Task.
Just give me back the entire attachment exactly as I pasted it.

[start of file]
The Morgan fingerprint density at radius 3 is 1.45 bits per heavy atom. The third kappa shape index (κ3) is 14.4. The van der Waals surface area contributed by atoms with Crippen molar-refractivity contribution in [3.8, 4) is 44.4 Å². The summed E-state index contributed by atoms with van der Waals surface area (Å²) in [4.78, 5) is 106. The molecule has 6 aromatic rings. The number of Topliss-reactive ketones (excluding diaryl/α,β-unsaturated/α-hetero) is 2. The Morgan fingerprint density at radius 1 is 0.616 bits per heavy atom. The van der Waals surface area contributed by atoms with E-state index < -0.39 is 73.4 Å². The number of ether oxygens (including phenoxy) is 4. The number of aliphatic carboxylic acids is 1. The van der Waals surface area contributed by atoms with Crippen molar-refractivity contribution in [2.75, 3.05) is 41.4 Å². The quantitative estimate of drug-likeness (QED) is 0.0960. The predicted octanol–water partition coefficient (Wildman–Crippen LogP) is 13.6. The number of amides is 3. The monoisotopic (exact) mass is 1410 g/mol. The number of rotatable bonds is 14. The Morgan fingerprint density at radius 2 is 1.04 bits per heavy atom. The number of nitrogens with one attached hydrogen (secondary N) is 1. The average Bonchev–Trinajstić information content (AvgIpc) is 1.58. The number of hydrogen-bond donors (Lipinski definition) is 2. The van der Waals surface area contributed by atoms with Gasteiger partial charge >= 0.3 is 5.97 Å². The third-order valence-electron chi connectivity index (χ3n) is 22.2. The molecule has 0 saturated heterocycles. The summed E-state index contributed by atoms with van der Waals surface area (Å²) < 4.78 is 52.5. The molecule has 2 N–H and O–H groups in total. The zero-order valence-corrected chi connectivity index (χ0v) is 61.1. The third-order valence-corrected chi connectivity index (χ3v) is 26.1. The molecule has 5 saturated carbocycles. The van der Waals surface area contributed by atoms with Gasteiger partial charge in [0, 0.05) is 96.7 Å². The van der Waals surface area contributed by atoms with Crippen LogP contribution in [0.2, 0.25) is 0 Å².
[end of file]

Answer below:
The Morgan fingerprint density at radius 3 is 1.45 bits per heavy atom. The third kappa shape index (κ3) is 14.4. The van der Waals surface area contributed by atoms with Crippen molar-refractivity contribution in [3.8, 4) is 44.4 Å². The summed E-state index contributed by atoms with van der Waals surface area (Å²) in [4.78, 5) is 106. The molecule has 6 aromatic rings. The number of Topliss-reactive ketones (excluding diaryl/α,β-unsaturated/α-hetero) is 2. The Morgan fingerprint density at radius 1 is 0.616 bits per heavy atom. The van der Waals surface area contributed by atoms with E-state index < -0.39 is 73.4 Å². The number of ether oxygens (including phenoxy) is 4. The number of aliphatic carboxylic acids is 1. The van der Waals surface area contributed by atoms with Crippen molar-refractivity contribution in [2.75, 3.05) is 41.4 Å². The quantitative estimate of drug-likeness (QED) is 0.0960. The predicted octanol–water partition coefficient (Wildman–Crippen LogP) is 13.6. The number of amides is 3. The monoisotopic (exact) mass is 1410 g/mol. The number of rotatable bonds is 14. The Morgan fingerprint density at radius 2 is 1.04 bits per heavy atom. The number of nitrogens with one attached hydrogen (secondary N) is 1. The average Bonchev–Trinajstić information content (AvgIpc) is 1.58. The number of hydrogen-bond donors (Lipinski definition) is 2. The van der Waals surface area contributed by atoms with Gasteiger partial charge >= 0.3 is 5.97 Å². The third-order valence-electron chi connectivity index (χ3n) is 22.2. The molecule has 0 saturated heterocycles. The summed E-state index contributed by atoms with van der Waals surface area (Å²) < 4.78 is 52.5. The molecule has 2 N–H and O–H groups in total. The zero-order valence-corrected chi connectivity index (χ0v) is 61.1. The third-order valence-corrected chi connectivity index (χ3v) is 26.1. The molecule has 5 saturated carbocycles. The van der Waals surface area contributed by atoms with Gasteiger partial charge in [0, 0.05) is 96.7 Å². The van der Waals surface area contributed by atoms with Crippen LogP contribution in [0.2, 0.25) is 0 Å².